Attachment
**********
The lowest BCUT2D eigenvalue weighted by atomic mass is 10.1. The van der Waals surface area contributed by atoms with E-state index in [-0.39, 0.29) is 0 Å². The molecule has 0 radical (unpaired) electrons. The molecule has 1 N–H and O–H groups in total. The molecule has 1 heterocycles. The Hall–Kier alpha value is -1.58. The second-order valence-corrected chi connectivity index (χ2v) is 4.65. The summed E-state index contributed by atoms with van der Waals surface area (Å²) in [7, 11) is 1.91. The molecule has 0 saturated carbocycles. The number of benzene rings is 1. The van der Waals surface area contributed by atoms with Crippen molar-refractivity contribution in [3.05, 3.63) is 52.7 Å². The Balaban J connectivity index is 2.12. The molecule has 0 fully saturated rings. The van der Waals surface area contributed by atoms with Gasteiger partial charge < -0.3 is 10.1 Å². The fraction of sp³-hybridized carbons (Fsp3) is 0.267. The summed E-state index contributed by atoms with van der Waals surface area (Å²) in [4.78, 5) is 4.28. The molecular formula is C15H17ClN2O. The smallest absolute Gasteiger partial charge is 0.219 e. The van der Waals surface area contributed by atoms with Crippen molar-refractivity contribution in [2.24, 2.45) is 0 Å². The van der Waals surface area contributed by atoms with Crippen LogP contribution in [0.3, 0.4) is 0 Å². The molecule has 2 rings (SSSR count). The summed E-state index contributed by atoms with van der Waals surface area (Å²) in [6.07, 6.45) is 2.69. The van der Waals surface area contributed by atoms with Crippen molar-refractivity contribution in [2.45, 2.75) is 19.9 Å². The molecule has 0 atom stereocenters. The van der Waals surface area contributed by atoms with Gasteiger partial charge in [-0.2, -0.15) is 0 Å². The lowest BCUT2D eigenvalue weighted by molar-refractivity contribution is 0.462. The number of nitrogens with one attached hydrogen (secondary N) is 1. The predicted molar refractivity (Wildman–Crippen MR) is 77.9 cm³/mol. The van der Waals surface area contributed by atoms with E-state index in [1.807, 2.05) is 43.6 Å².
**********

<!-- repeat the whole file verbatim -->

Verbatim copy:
The lowest BCUT2D eigenvalue weighted by atomic mass is 10.1. The van der Waals surface area contributed by atoms with E-state index in [-0.39, 0.29) is 0 Å². The molecule has 0 radical (unpaired) electrons. The molecule has 1 N–H and O–H groups in total. The molecule has 1 heterocycles. The Hall–Kier alpha value is -1.58. The second-order valence-corrected chi connectivity index (χ2v) is 4.65. The summed E-state index contributed by atoms with van der Waals surface area (Å²) in [7, 11) is 1.91. The molecule has 0 saturated carbocycles. The number of benzene rings is 1. The van der Waals surface area contributed by atoms with Crippen molar-refractivity contribution in [3.05, 3.63) is 52.7 Å². The Balaban J connectivity index is 2.12. The molecule has 0 fully saturated rings. The van der Waals surface area contributed by atoms with Gasteiger partial charge < -0.3 is 10.1 Å². The fraction of sp³-hybridized carbons (Fsp3) is 0.267. The summed E-state index contributed by atoms with van der Waals surface area (Å²) in [4.78, 5) is 4.28. The molecular formula is C15H17ClN2O. The smallest absolute Gasteiger partial charge is 0.219 e. The van der Waals surface area contributed by atoms with Crippen molar-refractivity contribution in [2.24, 2.45) is 0 Å². The van der Waals surface area contributed by atoms with Crippen LogP contribution in [0.3, 0.4) is 0 Å². The molecule has 2 rings (SSSR count). The summed E-state index contributed by atoms with van der Waals surface area (Å²) in [6.07, 6.45) is 2.69. The van der Waals surface area contributed by atoms with Crippen molar-refractivity contribution in [2.45, 2.75) is 19.9 Å². The molecule has 0 atom stereocenters. The van der Waals surface area contributed by atoms with Gasteiger partial charge in [-0.2, -0.15) is 0 Å². The lowest BCUT2D eigenvalue weighted by molar-refractivity contribution is 0.462. The number of nitrogens with one attached hydrogen (secondary N) is 1. The predicted molar refractivity (Wildman–Crippen MR) is 77.9 cm³/mol. The van der Waals surface area contributed by atoms with E-state index in [1.807, 2.05) is 43.6 Å².